I don't have a problem with tipping my hairdresser. I could go to a local hairdresser and get a walk in cut and blow dry for about £20, or if I was feeling really broke I would find a training school to give me a cheap haircut. I used to do this often and get cuts for free or a very low price, like £5. Now I choose to go to a salon I like, and pay more for a haircut and blowdry which I think is better than I can get locally for £20. If I'm prepared to pay £25-35 for a haircut, then I don't see why I should make a big issue of a £3 gratuity if I like the haircut and enjoyed good service.
I appreciate that if you are going for a cut and colour it can be expensive, but for god sakes, no one is forcing us to have such expensive hair treatments. If you really resent the price your local salon charges then go somewhere cheaper, or colour your hair at home. It's not compulsory to have great hair!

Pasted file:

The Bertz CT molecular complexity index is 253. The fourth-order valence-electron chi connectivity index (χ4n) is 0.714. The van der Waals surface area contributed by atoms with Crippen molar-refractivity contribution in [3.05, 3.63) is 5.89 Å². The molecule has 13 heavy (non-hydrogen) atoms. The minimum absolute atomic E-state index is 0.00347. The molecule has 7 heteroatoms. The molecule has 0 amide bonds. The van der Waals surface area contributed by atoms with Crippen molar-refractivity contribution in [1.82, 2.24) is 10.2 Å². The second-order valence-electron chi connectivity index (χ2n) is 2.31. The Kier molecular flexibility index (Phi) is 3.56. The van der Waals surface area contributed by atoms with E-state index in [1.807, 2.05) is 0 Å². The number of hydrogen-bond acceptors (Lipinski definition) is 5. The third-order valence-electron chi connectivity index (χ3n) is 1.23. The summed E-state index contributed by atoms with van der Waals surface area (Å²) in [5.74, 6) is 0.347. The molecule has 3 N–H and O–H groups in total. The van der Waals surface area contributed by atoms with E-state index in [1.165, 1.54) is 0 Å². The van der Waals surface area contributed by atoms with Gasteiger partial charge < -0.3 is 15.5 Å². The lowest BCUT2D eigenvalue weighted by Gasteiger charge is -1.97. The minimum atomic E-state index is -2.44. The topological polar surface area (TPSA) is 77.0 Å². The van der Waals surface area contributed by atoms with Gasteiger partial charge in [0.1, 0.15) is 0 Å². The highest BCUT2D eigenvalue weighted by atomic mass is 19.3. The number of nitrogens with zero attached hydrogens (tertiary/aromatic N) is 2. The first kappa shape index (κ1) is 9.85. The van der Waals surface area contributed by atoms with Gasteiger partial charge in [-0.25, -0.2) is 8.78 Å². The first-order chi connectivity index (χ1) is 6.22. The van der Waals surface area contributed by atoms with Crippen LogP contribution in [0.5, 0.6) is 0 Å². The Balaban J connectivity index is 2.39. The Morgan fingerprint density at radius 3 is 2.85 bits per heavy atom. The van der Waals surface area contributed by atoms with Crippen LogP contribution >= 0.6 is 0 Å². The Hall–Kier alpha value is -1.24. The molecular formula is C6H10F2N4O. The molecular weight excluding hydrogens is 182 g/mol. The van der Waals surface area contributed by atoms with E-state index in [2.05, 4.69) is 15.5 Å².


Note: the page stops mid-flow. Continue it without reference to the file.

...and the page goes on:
Message withdrawn at poster's request.
No I don't tip my hairdresser. She is self employed and charges enough as it is.
As far a tip goes I usually tip on a sliding scale. A dream trip to the hairdressers for me would be a great haircut, nice friendly staff, cup of tea, a comfortable salon and I'd like to leave feeling better than I went in. If I get all of these I tip as much as I can afford. If I don't I chop something off the tip, sometime right down to nothing at all depending on how they've been with me.
I want good service and I'd like to encourage it. You don't sound like you felt you got good service today.